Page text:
I hear Knights of the Old Republic handles this pretty well too, but I've never played it because you know star wars eww.
I'll add a quick sidenote to this. The story to Wild Arms 5 was made by a published novelist. The company hired her to write the story. In an interview, the novelist commissioned to write the story said she could see no way of making an RPG story interesting without branching paths and multiple outcomes.

So that's definitely something to think about--coming from an AUTHOR and not a DESIGNER.
Actually. I disagree with the dude but agree with most of what Shadowtext said. I love playing devil's advocate.

What about original stories that aren't books but written by seasoned novelists that are tuned for games? *ahem* And Se-- Forever An Ill Fate just posted a prime example.

Also by what Card said, his games will suck anyway because it'll just be "a pathetic job of trying to paste story on top of a game." <sarcasm>Because I mean.. god.. stories adapted into games suck so much. I mean.. JEEZ.. it's like the story was like copy and pasted or something straight into the game and not really even remotely adapted. I mean like EXACTLY the same! It's LIKE copies or something!</sarcasm> I'm sure he'll adapt elements of his stories to work for the games. Elements being the story because the characters are filled and so is the environment. Lucky lucky. The problem with movies adapted from books is because they never EVER EVER stay true to the novels. They always have to change one little thing. Strike Batman Begins from that list though. :O~~

And dubya-tee-eff.. his book is going to become a movie and a few games. That means he is a sellout regardless if he is Mormon or not. Buhwahahaha! What a loser.

I believe a story can easily be adapted into a game. *points at Maranda* Although that goes against #2 closing thought of said topic creator. I believe it is still a game. Game is being used as a broad term. It played with my emotions and had me watching it multiple times spawning ideas and such. Isn't that what stories are suppose to do? lol That's not the point though.

A story, regardless if it is for a book, game, movie, etc.., is still a story. Stories can branch off or be linear. It's just how everything is presented. ACTION! ACTION! ACTION!

Good books, bad books, good movies, bad movies, bad games, and good games. Stories in games have never been a problem to the extent that it outweighs movies and novels. I'd rather find a bad movie or game personally than to find a bad book. Reading takes too long too and needs to captivate and inspire to hold my attention.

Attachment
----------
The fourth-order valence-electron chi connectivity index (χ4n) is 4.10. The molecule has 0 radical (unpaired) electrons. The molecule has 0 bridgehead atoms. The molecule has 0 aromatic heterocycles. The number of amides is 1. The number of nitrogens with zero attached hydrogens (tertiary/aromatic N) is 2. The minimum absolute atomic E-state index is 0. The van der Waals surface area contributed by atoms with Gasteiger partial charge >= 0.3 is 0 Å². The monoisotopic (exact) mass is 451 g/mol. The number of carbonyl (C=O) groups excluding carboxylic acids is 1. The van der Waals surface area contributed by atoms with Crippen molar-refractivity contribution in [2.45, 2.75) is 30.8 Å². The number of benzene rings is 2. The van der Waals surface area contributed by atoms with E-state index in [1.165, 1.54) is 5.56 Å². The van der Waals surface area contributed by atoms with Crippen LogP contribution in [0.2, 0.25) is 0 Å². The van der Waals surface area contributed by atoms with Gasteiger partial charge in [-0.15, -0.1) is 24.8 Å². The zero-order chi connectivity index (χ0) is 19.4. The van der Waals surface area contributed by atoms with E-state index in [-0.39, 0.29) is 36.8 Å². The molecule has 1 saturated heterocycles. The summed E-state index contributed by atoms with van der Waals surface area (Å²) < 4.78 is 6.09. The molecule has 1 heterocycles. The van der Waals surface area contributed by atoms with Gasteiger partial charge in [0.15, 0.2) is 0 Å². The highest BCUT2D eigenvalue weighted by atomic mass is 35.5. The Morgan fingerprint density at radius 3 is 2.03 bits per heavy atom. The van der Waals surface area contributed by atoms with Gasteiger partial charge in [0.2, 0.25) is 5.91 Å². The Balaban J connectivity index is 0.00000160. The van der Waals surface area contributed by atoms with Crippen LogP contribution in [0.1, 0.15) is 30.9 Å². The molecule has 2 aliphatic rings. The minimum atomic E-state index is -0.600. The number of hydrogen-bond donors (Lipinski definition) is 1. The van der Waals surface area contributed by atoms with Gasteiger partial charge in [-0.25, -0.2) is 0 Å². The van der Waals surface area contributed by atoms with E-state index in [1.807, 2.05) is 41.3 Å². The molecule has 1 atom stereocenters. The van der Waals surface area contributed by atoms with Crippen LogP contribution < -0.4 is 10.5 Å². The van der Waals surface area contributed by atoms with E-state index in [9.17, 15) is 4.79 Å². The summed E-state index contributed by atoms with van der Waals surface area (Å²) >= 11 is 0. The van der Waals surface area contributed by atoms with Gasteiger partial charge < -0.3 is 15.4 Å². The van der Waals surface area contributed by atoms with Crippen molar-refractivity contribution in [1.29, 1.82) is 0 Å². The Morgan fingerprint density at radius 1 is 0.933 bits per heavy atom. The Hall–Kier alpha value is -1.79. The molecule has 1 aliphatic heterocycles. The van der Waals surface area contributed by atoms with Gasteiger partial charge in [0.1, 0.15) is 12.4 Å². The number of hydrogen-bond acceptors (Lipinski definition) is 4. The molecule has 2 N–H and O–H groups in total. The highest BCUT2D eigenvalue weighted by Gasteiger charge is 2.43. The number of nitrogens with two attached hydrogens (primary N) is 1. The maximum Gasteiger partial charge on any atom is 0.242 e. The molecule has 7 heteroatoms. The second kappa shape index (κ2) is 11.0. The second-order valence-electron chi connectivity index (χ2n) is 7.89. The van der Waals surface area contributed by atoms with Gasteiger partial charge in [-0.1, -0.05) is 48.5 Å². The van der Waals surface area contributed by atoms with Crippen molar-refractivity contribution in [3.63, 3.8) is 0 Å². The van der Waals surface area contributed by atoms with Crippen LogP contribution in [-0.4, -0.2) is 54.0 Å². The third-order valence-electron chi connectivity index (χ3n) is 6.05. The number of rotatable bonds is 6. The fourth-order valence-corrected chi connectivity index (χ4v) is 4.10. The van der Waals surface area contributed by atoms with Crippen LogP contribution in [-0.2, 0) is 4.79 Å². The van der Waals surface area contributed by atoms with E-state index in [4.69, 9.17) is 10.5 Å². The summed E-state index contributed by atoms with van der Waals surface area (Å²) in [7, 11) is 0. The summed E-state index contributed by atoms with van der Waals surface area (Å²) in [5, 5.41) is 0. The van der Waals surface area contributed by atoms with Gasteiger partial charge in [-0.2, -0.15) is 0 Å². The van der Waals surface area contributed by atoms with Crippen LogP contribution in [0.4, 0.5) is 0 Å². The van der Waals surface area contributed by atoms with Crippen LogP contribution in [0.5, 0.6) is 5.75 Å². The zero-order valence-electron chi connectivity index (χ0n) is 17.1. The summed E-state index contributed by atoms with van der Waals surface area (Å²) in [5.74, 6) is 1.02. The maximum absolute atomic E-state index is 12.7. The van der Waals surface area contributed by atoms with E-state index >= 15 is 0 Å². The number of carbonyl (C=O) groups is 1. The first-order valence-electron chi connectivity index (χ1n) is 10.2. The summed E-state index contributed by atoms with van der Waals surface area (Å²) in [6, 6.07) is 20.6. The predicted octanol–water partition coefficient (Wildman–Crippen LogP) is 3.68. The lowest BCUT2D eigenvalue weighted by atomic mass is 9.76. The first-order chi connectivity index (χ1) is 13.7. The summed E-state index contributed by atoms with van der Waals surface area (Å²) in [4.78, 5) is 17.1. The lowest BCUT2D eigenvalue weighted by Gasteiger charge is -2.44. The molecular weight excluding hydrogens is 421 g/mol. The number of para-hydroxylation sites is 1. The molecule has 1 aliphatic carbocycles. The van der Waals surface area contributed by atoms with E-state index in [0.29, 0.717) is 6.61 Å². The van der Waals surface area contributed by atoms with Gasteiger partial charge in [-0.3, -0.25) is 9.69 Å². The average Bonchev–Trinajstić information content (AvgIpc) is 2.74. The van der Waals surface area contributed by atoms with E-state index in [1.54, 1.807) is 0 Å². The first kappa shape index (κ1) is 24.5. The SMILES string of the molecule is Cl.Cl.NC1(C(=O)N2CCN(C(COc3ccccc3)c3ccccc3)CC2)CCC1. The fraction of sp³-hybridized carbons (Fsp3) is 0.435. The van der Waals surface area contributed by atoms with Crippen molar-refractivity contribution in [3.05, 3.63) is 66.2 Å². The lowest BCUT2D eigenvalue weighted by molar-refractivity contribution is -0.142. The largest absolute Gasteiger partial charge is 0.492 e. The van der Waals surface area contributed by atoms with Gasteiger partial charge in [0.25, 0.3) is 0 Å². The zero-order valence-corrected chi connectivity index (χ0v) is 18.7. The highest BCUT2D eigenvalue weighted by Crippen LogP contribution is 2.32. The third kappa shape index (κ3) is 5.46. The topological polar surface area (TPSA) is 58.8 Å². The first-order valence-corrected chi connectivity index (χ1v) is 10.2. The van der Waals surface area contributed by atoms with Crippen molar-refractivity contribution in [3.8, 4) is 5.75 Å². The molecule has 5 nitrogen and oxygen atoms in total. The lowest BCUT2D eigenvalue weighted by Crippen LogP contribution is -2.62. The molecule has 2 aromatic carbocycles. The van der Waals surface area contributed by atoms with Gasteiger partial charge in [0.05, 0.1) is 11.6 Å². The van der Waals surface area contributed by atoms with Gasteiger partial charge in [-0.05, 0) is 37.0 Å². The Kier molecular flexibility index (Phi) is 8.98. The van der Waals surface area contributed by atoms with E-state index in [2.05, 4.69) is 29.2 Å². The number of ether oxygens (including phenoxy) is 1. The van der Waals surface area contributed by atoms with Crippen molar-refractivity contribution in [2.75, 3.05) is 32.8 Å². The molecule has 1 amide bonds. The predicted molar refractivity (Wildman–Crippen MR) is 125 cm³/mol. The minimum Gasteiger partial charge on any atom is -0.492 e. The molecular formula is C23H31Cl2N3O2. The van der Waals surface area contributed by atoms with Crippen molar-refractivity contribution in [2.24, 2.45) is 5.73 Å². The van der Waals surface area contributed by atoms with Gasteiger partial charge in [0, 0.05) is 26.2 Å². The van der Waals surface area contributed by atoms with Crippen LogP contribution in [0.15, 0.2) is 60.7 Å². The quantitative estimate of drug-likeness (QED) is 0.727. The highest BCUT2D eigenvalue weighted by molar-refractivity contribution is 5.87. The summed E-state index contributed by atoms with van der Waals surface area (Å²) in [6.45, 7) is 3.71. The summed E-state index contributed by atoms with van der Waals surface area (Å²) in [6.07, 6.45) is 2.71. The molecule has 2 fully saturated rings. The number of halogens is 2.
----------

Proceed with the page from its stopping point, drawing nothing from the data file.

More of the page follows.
Stories can be very helpful for getting the player invested in the goal that's being presented, thus making the eventual goal that much more tantalizing.
Agreed!

This topic is an excellent source and example for Maker Users to reference. Down with bad stories! ACTION! ACTION! ACTION! Think outside the box!
kentona
I am tired of Earth. These people. I am tired of being caught in the tangle of their lives.
21237
What about Choose Your Own Adventure books?

Whatever. The most important line of Shadowtext's post is this:

Stories can be very helpful for getting the player invested in the goal that's being presented, thus making the eventual goal that much more tantalizing.

A story is just another tool to get the player to play your game. It isn't the only tool and isn't always the best tool.
Warning: Wall of Text Ahead

I agree with this as well. I can't bring myself to play through games like FF8, FF9, or Grandia 2 again. For me the card game was the best part of FF8, but the trouble is as you progress further into the game and gain access to new and different areas I lose access to older areas and the mini-games and side quests found within thus making it difficult if not impossible to finish collecting all of the cards. There was also the forth disk syndrome which I absolutely despise where all non-essential previously explored areas are closed off permanently thus making it impossible to work your way to the end of the game without the risk of leaving something behind. FF9 is the same and Grandia 2 isn't much better because while you can barely backtrack at all there really wasn't anything worth going back for to begin with.